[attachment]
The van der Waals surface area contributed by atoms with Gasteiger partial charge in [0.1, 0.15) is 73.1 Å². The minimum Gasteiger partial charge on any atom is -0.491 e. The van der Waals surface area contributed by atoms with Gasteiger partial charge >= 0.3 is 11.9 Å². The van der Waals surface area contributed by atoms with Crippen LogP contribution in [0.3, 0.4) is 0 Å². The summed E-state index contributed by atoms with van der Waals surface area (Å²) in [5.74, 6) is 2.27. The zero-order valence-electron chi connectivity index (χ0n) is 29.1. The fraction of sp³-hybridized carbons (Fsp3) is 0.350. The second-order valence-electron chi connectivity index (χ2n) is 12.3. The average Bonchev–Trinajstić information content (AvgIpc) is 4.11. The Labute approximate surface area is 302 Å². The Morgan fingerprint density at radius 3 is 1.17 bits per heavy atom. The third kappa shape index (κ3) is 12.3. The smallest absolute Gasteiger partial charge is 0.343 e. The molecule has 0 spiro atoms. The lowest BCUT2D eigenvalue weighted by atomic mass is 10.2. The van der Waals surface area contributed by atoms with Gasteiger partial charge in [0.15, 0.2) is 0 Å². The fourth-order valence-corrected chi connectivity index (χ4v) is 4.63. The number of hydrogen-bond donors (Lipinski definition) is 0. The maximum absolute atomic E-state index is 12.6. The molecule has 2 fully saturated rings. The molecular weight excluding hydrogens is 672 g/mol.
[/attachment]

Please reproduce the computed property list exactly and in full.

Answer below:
The van der Waals surface area contributed by atoms with Gasteiger partial charge in [0.1, 0.15) is 73.1 Å². The minimum Gasteiger partial charge on any atom is -0.491 e. The van der Waals surface area contributed by atoms with Gasteiger partial charge >= 0.3 is 11.9 Å². The van der Waals surface area contributed by atoms with Crippen LogP contribution in [0.3, 0.4) is 0 Å². The summed E-state index contributed by atoms with van der Waals surface area (Å²) in [5.74, 6) is 2.27. The zero-order valence-electron chi connectivity index (χ0n) is 29.1. The fraction of sp³-hybridized carbons (Fsp3) is 0.350. The second-order valence-electron chi connectivity index (χ2n) is 12.3. The average Bonchev–Trinajstić information content (AvgIpc) is 4.11. The Labute approximate surface area is 302 Å². The Morgan fingerprint density at radius 3 is 1.17 bits per heavy atom. The third kappa shape index (κ3) is 12.3. The smallest absolute Gasteiger partial charge is 0.343 e. The molecule has 0 spiro atoms. The lowest BCUT2D eigenvalue weighted by atomic mass is 10.2. The van der Waals surface area contributed by atoms with Gasteiger partial charge in [0.15, 0.2) is 0 Å². The fourth-order valence-corrected chi connectivity index (χ4v) is 4.63. The number of hydrogen-bond donors (Lipinski definition) is 0. The maximum absolute atomic E-state index is 12.6. The molecule has 2 fully saturated rings. The molecular weight excluding hydrogens is 672 g/mol.